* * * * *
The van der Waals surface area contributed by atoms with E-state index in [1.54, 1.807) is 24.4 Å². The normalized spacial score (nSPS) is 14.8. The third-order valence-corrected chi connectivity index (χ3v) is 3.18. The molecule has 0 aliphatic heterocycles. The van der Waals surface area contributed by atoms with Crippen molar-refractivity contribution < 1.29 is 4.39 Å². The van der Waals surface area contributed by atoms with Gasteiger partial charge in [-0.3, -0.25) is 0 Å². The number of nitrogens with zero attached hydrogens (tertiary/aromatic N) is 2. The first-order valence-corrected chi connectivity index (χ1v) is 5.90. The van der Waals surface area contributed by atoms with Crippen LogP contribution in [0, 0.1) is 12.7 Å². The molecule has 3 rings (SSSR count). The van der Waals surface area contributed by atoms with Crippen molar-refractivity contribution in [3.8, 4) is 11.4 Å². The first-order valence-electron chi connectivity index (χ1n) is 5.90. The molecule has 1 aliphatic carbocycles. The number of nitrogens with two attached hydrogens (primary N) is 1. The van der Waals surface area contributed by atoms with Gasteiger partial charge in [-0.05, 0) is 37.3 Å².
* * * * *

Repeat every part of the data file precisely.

The van der Waals surface area contributed by atoms with E-state index in [1.54, 1.807) is 24.4 Å². The normalized spacial score (nSPS) is 14.8. The third-order valence-corrected chi connectivity index (χ3v) is 3.18. The molecule has 0 aliphatic heterocycles. The van der Waals surface area contributed by atoms with Crippen molar-refractivity contribution < 1.29 is 4.39 Å². The van der Waals surface area contributed by atoms with Gasteiger partial charge in [-0.3, -0.25) is 0 Å². The number of nitrogens with zero attached hydrogens (tertiary/aromatic N) is 2. The first-order valence-corrected chi connectivity index (χ1v) is 5.90. The van der Waals surface area contributed by atoms with Crippen LogP contribution in [0, 0.1) is 12.7 Å². The molecule has 3 rings (SSSR count). The van der Waals surface area contributed by atoms with Crippen molar-refractivity contribution in [3.8, 4) is 11.4 Å². The first-order valence-electron chi connectivity index (χ1n) is 5.90. The molecule has 1 aliphatic carbocycles. The number of nitrogens with two attached hydrogens (primary N) is 1. The van der Waals surface area contributed by atoms with Gasteiger partial charge in [-0.05, 0) is 37.3 Å².